Cyprus Mail

Cyprus could be a ‘workshop of fraternity’, Pope says (updated)

pope francis visits cyprus
Pope Francis greets a migrant during an ecumenical prayer with migrants at the Parish Church of the Holy Cross, in Nicosia, Cyprus, December 3, 2021. REUTERS/Guglielmo Mangiapane

Cyprus could be a ‘workshop of fraternity’, Pope says

By Jean Christou and Jonathan Shkurko

Pope Francis on Friday wished that Cyprus, an island “marked by a painful division” become a “workshop of fraternity”, as he addressed a group of migrants during a prayer gathering at the Catholic Holy Cross church in old Nicosia.

The Pope, who has often expressed a personal interest in the migrant crisis across Europe, is to bring 50 asylum seekers back with him to the Vatican as a gesture of solidarity.

During the prayer event, Francis urged people not to be content with a divided world or divided Christian communities, but to journey through history and the dream of a humanity freed of walls of division, freed of hostility, where there are no longer strangers, but only fellow citizens.

“May this island, marked by a painful division, become by God’s grace a workshop of fraternity,” he said.

He said first there would have to be an effective recognition of the dignity of every human person, which is also at the core of Christian social doctrine. Secondly, a trusting openness to God, which believers are called to offer.

“If these two things can happen, the dream can translate into daily journey, made up of concrete steps from conflict to communion, from hate to love. A patient journey, which day by day leads us to the land God has prepared for us. The land where, if people ask, “Who are you?”, you can readily respond, “I am your brother”. “I am your sister”,” he added.

During the event, the Pope said he had received testimonies from a number of asylum seekers in Cyprus.

“They made a great impression on me then, and again today. More than just moved, I had the powerful sensation that comes from encountering the beauty of truth,” he said.

“For God too dreams, like you, Mariamie, from the Democratic Republic of the Congo, who described yourself as “full of dreams”. Like yourself, God dreams of world of peace, in which all his children live as brothers and sisters. Your presence, migrant brothers and sisters, is very significant for this celebration. Your testimonies are like a “mirror” held up to us, to our Christian communities,” Francis added.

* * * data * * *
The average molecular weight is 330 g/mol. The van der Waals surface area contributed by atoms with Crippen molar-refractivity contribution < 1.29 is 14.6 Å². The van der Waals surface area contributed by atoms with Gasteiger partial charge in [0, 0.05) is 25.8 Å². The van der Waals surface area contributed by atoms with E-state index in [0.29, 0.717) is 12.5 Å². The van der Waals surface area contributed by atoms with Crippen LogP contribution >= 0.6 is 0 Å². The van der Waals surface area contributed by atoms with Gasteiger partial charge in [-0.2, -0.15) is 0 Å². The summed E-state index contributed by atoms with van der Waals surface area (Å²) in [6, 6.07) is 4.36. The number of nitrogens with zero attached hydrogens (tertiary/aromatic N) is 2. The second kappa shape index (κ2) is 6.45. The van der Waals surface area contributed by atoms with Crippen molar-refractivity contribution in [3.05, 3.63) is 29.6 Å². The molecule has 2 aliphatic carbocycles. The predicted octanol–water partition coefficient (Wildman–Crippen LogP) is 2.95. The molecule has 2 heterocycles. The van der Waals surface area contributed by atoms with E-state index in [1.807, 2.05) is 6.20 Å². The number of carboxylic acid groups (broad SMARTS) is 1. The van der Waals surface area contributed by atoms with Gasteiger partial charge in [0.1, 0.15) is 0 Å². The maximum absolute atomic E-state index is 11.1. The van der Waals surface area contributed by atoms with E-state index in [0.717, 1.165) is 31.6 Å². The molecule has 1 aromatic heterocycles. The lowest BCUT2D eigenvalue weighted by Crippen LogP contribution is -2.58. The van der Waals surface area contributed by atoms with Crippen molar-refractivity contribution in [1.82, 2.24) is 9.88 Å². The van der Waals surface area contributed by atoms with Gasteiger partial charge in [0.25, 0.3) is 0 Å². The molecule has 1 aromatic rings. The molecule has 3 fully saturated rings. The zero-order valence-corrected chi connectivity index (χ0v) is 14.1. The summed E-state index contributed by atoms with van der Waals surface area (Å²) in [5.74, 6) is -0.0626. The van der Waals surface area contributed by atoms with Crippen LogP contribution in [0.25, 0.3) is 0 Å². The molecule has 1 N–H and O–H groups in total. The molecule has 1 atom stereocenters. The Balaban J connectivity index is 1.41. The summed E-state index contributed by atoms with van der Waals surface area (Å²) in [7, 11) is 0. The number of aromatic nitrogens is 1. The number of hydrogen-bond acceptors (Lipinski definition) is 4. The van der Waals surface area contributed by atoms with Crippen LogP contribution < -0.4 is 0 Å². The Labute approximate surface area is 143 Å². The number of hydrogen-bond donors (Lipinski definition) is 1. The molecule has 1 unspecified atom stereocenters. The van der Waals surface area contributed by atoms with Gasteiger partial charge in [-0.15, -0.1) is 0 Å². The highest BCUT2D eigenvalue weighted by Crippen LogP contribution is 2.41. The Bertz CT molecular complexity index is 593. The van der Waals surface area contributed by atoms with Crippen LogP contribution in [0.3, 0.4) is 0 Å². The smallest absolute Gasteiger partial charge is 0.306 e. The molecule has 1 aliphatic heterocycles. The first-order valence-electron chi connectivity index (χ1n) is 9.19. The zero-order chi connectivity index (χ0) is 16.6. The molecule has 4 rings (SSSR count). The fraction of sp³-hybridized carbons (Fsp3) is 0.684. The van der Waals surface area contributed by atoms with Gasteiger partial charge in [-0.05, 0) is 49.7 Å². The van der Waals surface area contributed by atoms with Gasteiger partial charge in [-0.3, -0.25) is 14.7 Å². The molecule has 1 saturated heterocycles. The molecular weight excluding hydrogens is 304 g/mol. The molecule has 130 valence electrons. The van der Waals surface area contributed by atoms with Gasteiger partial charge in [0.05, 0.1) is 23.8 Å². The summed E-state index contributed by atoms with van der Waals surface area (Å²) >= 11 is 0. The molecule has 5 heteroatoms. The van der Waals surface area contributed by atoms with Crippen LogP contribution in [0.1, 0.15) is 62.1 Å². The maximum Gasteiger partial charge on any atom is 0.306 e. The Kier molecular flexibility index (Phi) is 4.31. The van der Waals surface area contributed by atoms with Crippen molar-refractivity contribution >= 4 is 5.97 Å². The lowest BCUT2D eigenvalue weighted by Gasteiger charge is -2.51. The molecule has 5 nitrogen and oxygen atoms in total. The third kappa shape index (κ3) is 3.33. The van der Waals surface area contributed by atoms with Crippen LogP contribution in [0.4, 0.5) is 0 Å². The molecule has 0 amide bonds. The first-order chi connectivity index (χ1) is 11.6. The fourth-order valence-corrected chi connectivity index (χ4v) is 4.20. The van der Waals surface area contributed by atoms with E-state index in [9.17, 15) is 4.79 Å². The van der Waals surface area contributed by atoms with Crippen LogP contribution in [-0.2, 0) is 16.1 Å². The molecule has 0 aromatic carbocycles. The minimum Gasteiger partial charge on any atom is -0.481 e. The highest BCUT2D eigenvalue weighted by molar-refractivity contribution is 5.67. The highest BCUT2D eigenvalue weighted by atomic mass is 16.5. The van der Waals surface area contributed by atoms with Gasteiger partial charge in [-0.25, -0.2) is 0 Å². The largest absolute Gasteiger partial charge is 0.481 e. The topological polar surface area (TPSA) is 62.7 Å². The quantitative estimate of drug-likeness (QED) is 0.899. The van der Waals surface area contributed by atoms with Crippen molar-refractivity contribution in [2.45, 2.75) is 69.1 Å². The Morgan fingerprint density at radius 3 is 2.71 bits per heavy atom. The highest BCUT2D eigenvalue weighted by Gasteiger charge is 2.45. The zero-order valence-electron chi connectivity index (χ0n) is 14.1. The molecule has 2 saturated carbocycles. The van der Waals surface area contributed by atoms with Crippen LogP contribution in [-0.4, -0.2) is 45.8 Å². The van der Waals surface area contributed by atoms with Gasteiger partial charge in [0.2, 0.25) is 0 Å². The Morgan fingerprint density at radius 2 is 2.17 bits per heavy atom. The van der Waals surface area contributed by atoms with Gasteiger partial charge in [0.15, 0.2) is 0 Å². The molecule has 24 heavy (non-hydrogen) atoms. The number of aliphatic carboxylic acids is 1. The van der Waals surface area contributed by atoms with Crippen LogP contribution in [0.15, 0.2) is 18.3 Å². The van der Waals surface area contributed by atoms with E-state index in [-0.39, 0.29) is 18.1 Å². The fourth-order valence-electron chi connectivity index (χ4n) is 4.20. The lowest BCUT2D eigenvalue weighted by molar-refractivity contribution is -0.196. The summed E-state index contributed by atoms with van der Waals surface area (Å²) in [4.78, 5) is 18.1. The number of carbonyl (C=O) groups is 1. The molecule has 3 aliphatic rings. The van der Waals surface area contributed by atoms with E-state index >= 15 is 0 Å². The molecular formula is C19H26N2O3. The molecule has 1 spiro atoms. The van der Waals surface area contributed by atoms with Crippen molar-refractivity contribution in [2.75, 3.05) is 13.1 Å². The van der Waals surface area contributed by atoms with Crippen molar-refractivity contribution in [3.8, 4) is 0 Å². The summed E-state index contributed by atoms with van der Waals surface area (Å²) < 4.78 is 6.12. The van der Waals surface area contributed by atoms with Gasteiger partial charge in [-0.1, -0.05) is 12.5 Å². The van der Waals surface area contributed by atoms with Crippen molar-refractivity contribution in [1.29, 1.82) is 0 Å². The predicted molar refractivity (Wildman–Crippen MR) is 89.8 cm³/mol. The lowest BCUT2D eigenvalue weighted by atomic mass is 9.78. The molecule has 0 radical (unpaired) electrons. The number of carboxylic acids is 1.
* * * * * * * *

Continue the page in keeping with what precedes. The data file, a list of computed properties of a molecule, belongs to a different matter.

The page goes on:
“When you, Thamara, who come from Sri Lanka, told us that people often ask, “Who are you?”, you reminded us that we too are sometimes asked the same question: “Who are you?”. And sadly, all too often, what is really being asked is: “Whose side are you on?”, “What group you belong to?” Yet as you said, we are not numbers, names to be put on a list; we are “brothers and sisters”, “friends”, “believers”, “neighbours” to one another.”

To another, Maccolins, from Cameroon, Francis said during the course of his life, he had been “wounded by hate”. This was a reminder, the Pope said, that hate has also poisoned relationships between Christians and instead of seeing each other as brothers and sisters, makes people see one another as enemies and rivals.

“On this road, which is long and has its ups and downs, we should not be afraid of our differences, but of the closemindedness and prejudice that can prevent us from truly encountering one another and journeying together,” Francis said.

Outside the Holy Cross Church, dozens of migrants gathered to get a glimpse of the Pope.

However, only people with an official invitation were allowed into the church during the service, resulting in a moment of tension between the authorities and some migrants who voiced their disappointment after learning they would not see the Pontiff.

“Unfortunately, not everyone was allowed in, but space inside is limited,” a volunteer with NGO Caritas told the Cyprus Mail.

“There was some anger among migrants, they all wanted to see the Pope.”

Regardless, the atmosphere remained joyful and the fact that Pope Francis chose the difficulties faced by migrants and asylum seekers as the central topic throughout his visit to Cyprus did not go unnoticed.

“We have been through a lot in our lives before we arrived in Cyprus,” Joseph, a migrant from Nigeria told the Cyprus Mail before the Pope arrived at the Holy Cross church.

“Now we have the chance to see the Pope from up close and it’s wonderful, it gives us hope that maybe our future will change.”

Another refugee from Syria, Ibrahim, praised the Pontiff for telling the world the difficulties faced by people fleeing their home countries.

“When the Pope speaks, most people listen, regardless of their religion or nationality” he said.

“This is what we need at this moment. We need someone like the Pope to tell our tales, describe our suffering and maybe people will open their eyes. At least, that is what we hope for.”

The Pope will leave Cyprus for Greece on Saturday, as his five-day tour will also take him to Lesbos, an island that has become a symbol of the migrants’ ongoing struggles in the past decade.






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